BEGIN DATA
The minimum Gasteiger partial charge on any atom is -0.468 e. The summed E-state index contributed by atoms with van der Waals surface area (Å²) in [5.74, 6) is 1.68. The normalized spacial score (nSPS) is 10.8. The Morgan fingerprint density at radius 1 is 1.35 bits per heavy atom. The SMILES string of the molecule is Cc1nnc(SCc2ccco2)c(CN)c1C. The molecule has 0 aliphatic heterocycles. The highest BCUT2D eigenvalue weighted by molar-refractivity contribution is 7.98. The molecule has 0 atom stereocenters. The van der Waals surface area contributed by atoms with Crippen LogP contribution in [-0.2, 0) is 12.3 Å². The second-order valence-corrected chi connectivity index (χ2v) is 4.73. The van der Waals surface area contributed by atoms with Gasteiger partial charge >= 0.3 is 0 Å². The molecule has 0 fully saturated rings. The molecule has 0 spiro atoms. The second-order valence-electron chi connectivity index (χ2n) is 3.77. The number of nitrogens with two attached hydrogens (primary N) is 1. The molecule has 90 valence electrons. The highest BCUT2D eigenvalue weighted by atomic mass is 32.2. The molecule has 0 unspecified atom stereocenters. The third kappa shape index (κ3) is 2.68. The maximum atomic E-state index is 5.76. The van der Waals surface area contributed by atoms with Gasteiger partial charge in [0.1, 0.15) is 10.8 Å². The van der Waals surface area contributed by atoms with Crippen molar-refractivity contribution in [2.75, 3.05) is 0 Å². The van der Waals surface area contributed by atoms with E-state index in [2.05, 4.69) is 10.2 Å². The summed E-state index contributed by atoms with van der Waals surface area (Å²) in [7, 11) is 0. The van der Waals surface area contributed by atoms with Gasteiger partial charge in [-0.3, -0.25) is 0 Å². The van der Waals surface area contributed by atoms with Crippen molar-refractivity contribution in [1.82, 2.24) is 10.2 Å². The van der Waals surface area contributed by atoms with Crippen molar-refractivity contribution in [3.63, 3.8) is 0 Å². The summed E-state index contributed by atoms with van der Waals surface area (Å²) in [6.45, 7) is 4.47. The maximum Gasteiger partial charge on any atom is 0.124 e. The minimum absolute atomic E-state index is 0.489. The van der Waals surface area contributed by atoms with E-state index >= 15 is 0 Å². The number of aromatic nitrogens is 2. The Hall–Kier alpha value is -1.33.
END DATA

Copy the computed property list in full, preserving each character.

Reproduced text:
The minimum Gasteiger partial charge on any atom is -0.468 e. The summed E-state index contributed by atoms with van der Waals surface area (Å²) in [5.74, 6) is 1.68. The normalized spacial score (nSPS) is 10.8. The Morgan fingerprint density at radius 1 is 1.35 bits per heavy atom. The SMILES string of the molecule is Cc1nnc(SCc2ccco2)c(CN)c1C. The molecule has 0 aliphatic heterocycles. The highest BCUT2D eigenvalue weighted by molar-refractivity contribution is 7.98. The molecule has 0 atom stereocenters. The van der Waals surface area contributed by atoms with Crippen LogP contribution in [-0.2, 0) is 12.3 Å². The second-order valence-corrected chi connectivity index (χ2v) is 4.73. The van der Waals surface area contributed by atoms with Gasteiger partial charge >= 0.3 is 0 Å². The molecule has 0 fully saturated rings. The molecule has 0 spiro atoms. The second-order valence-electron chi connectivity index (χ2n) is 3.77. The number of nitrogens with two attached hydrogens (primary N) is 1. The molecule has 90 valence electrons. The highest BCUT2D eigenvalue weighted by atomic mass is 32.2. The molecule has 0 unspecified atom stereocenters. The third kappa shape index (κ3) is 2.68. The maximum atomic E-state index is 5.76. The van der Waals surface area contributed by atoms with Gasteiger partial charge in [0.1, 0.15) is 10.8 Å². The van der Waals surface area contributed by atoms with Crippen molar-refractivity contribution in [2.75, 3.05) is 0 Å². The van der Waals surface area contributed by atoms with E-state index in [2.05, 4.69) is 10.2 Å². The summed E-state index contributed by atoms with van der Waals surface area (Å²) in [7, 11) is 0. The van der Waals surface area contributed by atoms with Gasteiger partial charge in [-0.3, -0.25) is 0 Å². The van der Waals surface area contributed by atoms with Crippen molar-refractivity contribution in [1.82, 2.24) is 10.2 Å². The van der Waals surface area contributed by atoms with Crippen molar-refractivity contribution in [3.63, 3.8) is 0 Å². The summed E-state index contributed by atoms with van der Waals surface area (Å²) in [6.45, 7) is 4.47. The maximum Gasteiger partial charge on any atom is 0.124 e. The minimum absolute atomic E-state index is 0.489. The van der Waals surface area contributed by atoms with E-state index >= 15 is 0 Å². The number of aromatic nitrogens is 2. The Hall–Kier alpha value is -1.33.